FORT MYERS, Fla. -- There has been so much talk about an “ace” around the Red Sox’s camp this spring that you almost expect a Las Vegas blackjack dealer to materialize through a smoke-shrouded door with a red-vest-and-bowtie ensemble, a deck of cards and a lightning-quick dealing hand.
The prevailing opinion seems to be that the Red Sox have a king showing, and they need an ace to win the hand that gets them to the World Series.
Manager John Farrell, unfailingly polite and expansive, grew weary of the line of questioning on the third day of camp.
Asked if he had “ever been in a camp where it’s basically an open audition for the No. 1 guy,” he said, “I don’t know that I’m necessarily understanding your ‘open audition.’”
“For a starter,” the reporter replied.
“We have five starters.”
“The No. 1 starter. The audition for No. 1. Has there always been an ace or a guy throughout your career?”
“I don’t know that every team has what many would just label across baseball as a No. 1 starter,” Farrell said. “Again, I think … me personally, I’m happy with the five we have. Whether you want to compare the five here individually to guys previously that have had that label … guys here have the same talents and abilities. It’s opportunity and how they evolve and perform their way into that role. In the short response, I’m not overly concerned that some might think we don’t have a No. 1. I think we have five No. 1s. The No. 1 for us is going to be the guy that pitches that night.”
Earlier, he was asked to define an “ace.”
“I’ve said it many times: It’s the guy that’s on the mound that night,” he said. “But there are guys who lead by example. They’re probably 200-plus-inning guys they’ve achieved for multiple years. … Right now, it’s about getting our work in, making sure the guys are healthy to create the pool to choose from.”
Farrell declined to identify Clay Buchholz as being the favorite to be the Opening Day starter, saying he’s merely one of the candidates.
“I can tell you I have not talked to our starters on how they’re going to line up and who’s going to lead us off,” he said. “As we’ve done the last couple of years, we’re going to get through some starts first in the game schedule before we start to earmark who that would be.
“There’s already a plan that’s on paper, and yet we’ve got to make sure some things come to life and hold true to form before we get to that point.”
Some of the other key takeaways from Farrell’s media session:
On projecting how Buchholz will rebound from 2014: “You get a sense he’s coming off a year in which he pitched 180 innings. That’s not an unrealistic goal at all for Clay -- another year of physical maturity and going through a full season to have under his belt. The biggest thing is that we’re coming off a normal offseason for him, unlike last year. I think things are setting up to be a positive and strong year for him.”
On Buchholz emerging into a leadership role: “He’ll be one of the leaders in that group. I think most importantly is to do your job, to demonstrate leadership by example, and that’s taking care of things in your control -- and that’s his work and his preparation. But he’s also a smart pitcher. Just listening to him give input in our advance meetings or to have conversations on game days when he’s not pitching as he breaks down hitters, there’s a lot to offer there. I think after the trading deadline a year ago, he looked around and yeah, he was the oldest guy here. I think he’s the third-most tenured player in our uniform now. You don’t want to just say by default he’s the leader, but he’s got the ability to lead in his own way.”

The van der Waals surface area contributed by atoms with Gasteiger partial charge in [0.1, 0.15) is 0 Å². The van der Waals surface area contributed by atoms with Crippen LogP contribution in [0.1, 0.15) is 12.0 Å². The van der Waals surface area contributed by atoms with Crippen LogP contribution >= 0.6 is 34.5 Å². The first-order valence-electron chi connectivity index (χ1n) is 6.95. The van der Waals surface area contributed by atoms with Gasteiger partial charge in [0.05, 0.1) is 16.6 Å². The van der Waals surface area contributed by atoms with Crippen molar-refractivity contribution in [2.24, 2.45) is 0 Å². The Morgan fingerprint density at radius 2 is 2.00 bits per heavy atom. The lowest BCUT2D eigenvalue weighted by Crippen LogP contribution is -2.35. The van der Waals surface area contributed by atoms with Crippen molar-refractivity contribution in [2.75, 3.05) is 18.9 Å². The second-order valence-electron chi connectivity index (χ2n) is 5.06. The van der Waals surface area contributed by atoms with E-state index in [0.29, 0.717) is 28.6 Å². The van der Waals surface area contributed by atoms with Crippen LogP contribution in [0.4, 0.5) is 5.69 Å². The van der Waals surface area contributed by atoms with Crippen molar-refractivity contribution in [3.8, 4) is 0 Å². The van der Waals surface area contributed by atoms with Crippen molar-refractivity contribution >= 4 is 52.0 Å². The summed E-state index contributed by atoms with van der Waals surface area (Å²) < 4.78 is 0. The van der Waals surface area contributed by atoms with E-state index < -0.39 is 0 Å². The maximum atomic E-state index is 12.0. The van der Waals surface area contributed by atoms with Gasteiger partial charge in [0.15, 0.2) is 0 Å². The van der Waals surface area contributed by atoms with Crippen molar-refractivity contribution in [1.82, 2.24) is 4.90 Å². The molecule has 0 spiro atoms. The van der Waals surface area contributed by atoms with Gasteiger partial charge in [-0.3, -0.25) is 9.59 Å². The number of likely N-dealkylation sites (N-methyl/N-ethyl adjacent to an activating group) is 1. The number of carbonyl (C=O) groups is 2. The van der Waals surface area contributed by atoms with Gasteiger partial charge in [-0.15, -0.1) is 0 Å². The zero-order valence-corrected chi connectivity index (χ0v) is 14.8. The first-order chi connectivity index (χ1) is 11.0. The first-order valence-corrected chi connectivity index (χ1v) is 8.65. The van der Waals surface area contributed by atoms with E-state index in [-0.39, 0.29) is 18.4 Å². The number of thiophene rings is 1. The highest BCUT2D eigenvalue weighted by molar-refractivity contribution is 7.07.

On plans for Allen Craig: “Everything points to a very positive offseason for him. You look at the way he’s come into camp. He’s in great shape, just by appearance. … The thing we communicated to him in the offseason is he comes in in a similar role that he was a year ago. It’s important we just focus on spring training initially with Allen to get the appropriate number of at-bats to get a read for the start of the season. Things will have a way of working themselves out in terms of defensive alignment.”
On Craig’s offensive issues last year: “It was clear that the offseason prior leading into 2014, it was not a normal offseason for him because of injury. He was trying to play catchup throughout the course of the entire season, and as things weren’t working out for him from a performance standpoint, whether it was St. Louis or here, he was trying to battle back. The confidence comes and goes. Just talking to him, there’s a completely different feel to the conversation because of the offseason he’s had and the work he’s put in.”
On what he likes about left-hander Wade Miley: “Dependability, nearly 200 innings a year for three consecutive years. A competitive nature that we’ve become aware of and when you watch video and talk to people as you do your due diligence. Those are all strong attributes with Wade.”
On how he prepares younger starting pitchers who might be candidates for the bullpen: “There are six guys we have in that second group. One of the main goals of spring training is to prep that order out of the six who would be the most ready if the need were to arise early in the season. That’s (Steven) Wright, (Henry) Owens, (Matt) Barnes, (Eduardo) Rodriguez, (Edwin) Escobar and Brian Johnson. With those six, we’ll get multiple-inning looks that they’ll work in behind the current five starters. We can always shorten a guy down and move him to the pen if needed.”
On Owens: “He’s clearly on a relatively quick development path. You walk next to him, and the physical maturity, just by age and growth. He’s grown into a big man. Last year, there were some positive challenges for him when he went to Triple A, so he’s had a very good development path.”